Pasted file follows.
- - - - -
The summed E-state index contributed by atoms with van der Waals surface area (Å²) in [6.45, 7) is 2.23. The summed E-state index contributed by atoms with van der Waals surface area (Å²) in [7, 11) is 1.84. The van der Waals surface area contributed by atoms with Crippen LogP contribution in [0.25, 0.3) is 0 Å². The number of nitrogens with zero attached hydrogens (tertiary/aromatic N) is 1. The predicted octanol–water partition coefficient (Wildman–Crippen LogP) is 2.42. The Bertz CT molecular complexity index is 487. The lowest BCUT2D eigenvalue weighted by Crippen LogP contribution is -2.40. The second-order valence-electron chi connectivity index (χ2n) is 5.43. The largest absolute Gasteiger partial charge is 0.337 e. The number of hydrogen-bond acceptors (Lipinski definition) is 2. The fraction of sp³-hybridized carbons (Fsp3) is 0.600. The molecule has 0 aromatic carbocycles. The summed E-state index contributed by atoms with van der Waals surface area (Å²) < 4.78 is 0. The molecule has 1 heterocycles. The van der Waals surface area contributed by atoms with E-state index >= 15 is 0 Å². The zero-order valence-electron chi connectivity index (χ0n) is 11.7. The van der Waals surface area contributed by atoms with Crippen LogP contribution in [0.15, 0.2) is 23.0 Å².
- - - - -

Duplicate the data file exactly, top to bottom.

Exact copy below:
The summed E-state index contributed by atoms with van der Waals surface area (Å²) in [6.45, 7) is 2.23. The summed E-state index contributed by atoms with van der Waals surface area (Å²) in [7, 11) is 1.84. The van der Waals surface area contributed by atoms with Crippen LogP contribution in [0.25, 0.3) is 0 Å². The number of nitrogens with zero attached hydrogens (tertiary/aromatic N) is 1. The predicted octanol–water partition coefficient (Wildman–Crippen LogP) is 2.42. The Bertz CT molecular complexity index is 487. The lowest BCUT2D eigenvalue weighted by Crippen LogP contribution is -2.40. The second-order valence-electron chi connectivity index (χ2n) is 5.43. The largest absolute Gasteiger partial charge is 0.337 e. The number of hydrogen-bond acceptors (Lipinski definition) is 2. The fraction of sp³-hybridized carbons (Fsp3) is 0.600. The molecule has 0 aromatic carbocycles. The summed E-state index contributed by atoms with van der Waals surface area (Å²) < 4.78 is 0. The molecule has 1 heterocycles. The van der Waals surface area contributed by atoms with E-state index >= 15 is 0 Å². The zero-order valence-electron chi connectivity index (χ0n) is 11.7. The van der Waals surface area contributed by atoms with Crippen LogP contribution in [0.15, 0.2) is 23.0 Å².